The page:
Cornish place-name pronunciation

I have just got hold of a copy of the book in the picture, thanks to JDL. It’s the only book I know which does more than mention the pronunciation of the odd Cornish place-name. I don’t know why the authors of the various other books that I have on the topic seem to think that the pronunciation of names in Cornwall is self-evident. It clearly ISN’T.

June Lander, who died fairly recently, wasn’t a professional linguist. She had a long career as a journalist working on various local newspapers. On her retirement she came down here to live in Cornwall and wrote about the county. Another book of hers deals with Cornish eccentrics. Although her little book is by no means academic in tone or in style, I think she did a very good job. It must have been a lot of hard work.

As you might expect, she uses re-spelling to indicate the pron. of the names she lists. It’s a shame she didn’t set out a consistent and well thought out scheme for doing this before she started. There are occasions when the pronunciation she gives is ambiguous unless you happen to know how she represented some of the sounds in other names. For example, the name Kelynack gets the re-spelling K’LINeck. Now does that mean ˈlaɪn or ˈlɪn for the second syllable? People around here say it with the diphthong, I think*. Also she frequently has to resort to explaining her re-spelling. For example, Crowlas is re-spelled CROW-luss, but she has to add the note: ow as in now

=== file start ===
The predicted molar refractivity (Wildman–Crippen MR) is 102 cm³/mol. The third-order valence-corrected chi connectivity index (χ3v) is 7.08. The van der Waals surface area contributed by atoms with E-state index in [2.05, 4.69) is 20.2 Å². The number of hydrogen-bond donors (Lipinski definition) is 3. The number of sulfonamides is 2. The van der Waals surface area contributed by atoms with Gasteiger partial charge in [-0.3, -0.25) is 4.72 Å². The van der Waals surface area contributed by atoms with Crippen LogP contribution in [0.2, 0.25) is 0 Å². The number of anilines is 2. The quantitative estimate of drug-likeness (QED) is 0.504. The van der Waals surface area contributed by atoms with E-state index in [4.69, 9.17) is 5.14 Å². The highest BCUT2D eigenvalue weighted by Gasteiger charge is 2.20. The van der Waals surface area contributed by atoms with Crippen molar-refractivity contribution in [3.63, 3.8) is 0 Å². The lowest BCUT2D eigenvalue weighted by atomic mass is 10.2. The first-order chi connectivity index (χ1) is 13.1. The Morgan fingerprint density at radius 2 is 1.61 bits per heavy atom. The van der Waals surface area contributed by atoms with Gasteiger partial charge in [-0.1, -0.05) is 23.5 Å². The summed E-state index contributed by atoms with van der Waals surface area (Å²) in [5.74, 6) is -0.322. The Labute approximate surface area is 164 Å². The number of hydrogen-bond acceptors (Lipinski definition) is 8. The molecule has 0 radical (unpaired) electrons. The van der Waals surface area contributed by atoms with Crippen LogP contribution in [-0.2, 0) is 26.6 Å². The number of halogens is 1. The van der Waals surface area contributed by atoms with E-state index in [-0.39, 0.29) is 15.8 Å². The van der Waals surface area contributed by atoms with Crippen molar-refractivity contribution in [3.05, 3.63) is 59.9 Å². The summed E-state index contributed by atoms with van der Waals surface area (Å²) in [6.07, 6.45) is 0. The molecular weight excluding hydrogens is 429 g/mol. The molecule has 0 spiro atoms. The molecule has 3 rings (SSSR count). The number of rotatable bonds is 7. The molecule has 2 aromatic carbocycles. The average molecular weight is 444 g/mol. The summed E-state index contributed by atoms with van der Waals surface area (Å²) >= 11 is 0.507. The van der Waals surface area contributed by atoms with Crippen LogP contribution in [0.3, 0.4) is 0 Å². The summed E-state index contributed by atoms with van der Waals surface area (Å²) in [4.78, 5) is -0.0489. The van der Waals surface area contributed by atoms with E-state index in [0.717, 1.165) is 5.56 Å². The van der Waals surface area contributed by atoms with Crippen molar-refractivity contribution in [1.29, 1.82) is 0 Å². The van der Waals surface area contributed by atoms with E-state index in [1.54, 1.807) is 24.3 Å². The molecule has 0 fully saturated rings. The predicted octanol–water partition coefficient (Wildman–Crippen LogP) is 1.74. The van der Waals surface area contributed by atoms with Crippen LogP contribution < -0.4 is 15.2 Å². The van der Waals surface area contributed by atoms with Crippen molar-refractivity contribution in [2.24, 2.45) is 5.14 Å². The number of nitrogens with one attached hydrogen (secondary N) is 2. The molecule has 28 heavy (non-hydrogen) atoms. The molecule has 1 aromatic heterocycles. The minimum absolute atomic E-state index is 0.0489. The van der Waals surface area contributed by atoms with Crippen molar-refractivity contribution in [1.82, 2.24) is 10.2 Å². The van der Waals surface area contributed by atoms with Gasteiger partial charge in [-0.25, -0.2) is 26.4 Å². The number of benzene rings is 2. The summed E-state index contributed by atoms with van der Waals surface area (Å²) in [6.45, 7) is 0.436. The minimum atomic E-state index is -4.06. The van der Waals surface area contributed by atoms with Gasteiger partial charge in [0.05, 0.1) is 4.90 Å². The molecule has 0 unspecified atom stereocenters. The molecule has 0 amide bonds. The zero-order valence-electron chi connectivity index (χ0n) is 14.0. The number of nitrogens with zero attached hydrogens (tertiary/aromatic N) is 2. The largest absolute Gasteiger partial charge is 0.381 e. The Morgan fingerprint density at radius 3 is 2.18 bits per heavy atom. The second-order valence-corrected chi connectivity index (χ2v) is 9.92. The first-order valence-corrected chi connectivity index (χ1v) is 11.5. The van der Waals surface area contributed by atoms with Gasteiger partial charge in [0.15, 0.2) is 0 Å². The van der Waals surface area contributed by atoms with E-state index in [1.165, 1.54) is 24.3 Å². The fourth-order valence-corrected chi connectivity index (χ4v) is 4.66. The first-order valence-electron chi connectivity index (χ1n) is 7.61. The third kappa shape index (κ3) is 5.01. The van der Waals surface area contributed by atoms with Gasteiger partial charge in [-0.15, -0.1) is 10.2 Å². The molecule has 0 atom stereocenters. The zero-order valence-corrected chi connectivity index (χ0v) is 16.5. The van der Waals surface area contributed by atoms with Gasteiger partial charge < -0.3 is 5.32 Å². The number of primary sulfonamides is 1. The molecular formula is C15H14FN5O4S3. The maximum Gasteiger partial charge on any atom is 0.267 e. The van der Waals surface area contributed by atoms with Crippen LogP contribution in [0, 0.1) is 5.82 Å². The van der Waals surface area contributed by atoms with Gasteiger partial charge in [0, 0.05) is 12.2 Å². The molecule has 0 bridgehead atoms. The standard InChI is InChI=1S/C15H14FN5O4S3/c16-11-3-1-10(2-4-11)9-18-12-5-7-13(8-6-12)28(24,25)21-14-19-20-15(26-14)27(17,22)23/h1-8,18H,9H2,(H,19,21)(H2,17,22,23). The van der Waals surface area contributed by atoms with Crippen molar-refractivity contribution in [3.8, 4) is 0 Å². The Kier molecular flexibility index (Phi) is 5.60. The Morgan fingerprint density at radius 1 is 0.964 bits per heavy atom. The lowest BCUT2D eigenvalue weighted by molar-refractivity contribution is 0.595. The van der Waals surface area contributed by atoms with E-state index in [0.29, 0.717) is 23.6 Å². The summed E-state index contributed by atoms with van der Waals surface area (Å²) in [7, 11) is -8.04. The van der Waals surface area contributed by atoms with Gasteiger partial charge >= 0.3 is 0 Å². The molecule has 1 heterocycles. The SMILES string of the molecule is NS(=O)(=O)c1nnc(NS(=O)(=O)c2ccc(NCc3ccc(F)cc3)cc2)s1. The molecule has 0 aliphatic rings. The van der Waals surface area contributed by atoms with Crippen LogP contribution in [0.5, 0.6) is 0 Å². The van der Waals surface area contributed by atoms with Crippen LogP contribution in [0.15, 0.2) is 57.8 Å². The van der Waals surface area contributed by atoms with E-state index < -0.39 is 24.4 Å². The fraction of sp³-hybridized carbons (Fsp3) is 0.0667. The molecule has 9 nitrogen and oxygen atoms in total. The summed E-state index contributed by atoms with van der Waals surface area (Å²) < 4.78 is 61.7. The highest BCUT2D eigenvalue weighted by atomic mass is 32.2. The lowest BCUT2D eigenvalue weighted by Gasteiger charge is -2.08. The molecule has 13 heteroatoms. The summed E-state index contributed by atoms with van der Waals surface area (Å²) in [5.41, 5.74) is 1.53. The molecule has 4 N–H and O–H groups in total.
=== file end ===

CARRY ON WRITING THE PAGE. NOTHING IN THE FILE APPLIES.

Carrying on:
These minor annoyances aside, the book is very useful. I have yet to find a name whose pronunciation I know where June Lander gives something different. She is also canny enough to recognise that pronunciations change over time and that there will always be disagreements as to the “correct” pronunciations of some names.

So now I can answer Jack Windsor Lewis’s question about the pron. of the name Polyphant. June Lander says it’s pəˈlɪfənt.

* The BBC Pronouncing Dictionary of British Names (ed. Pointon, G., 2nd ed., 1983) gives keˈlaɪnək and ˈklaɪnək for this name. Unfortunately it doesn’t list Polyphant.

4 thoughts on “Cornish place-name pronunciation

  1. Thanks for making it clear that one shd resist the temptation to align the pronunciation of Polyphant, as the oddly Greek looking ‘ph’ for /f/ spelling seems to suggest, with ‘elephant’.
    How many names, ruffly, does she include that arent in the BBC Dict.

  2. Jack,

    There seems to have been a fashion a couple of centuries or more ago for changing <f> spellings to <ph>. Lord knows why. Phillack (ˈfɪlæk, named after St. Felek, it is thought)and Philleigh (ˈfɪliː, named after St. Fill) are a couple that spring to mind. Neither is anywhere near Polyphant, by the way.

    It’s hard to be definite at this stage, because I haven’t had much time to go through her book in detail. On the evidence of just the names she lists which begin with A, her tally is about 3 times that of the Beeb dictionary. The rear cover blurb of her book claims that there are over 1,500 entries.

  3. From the online OED:

    polyphant stone. A kind of Cornish potstone, greenish-grey in colour.

    And would you believe it? The OED gives the pron. as /ˈpɒlɪf(ə)nt/. Thanks to JDL for pointing this out.

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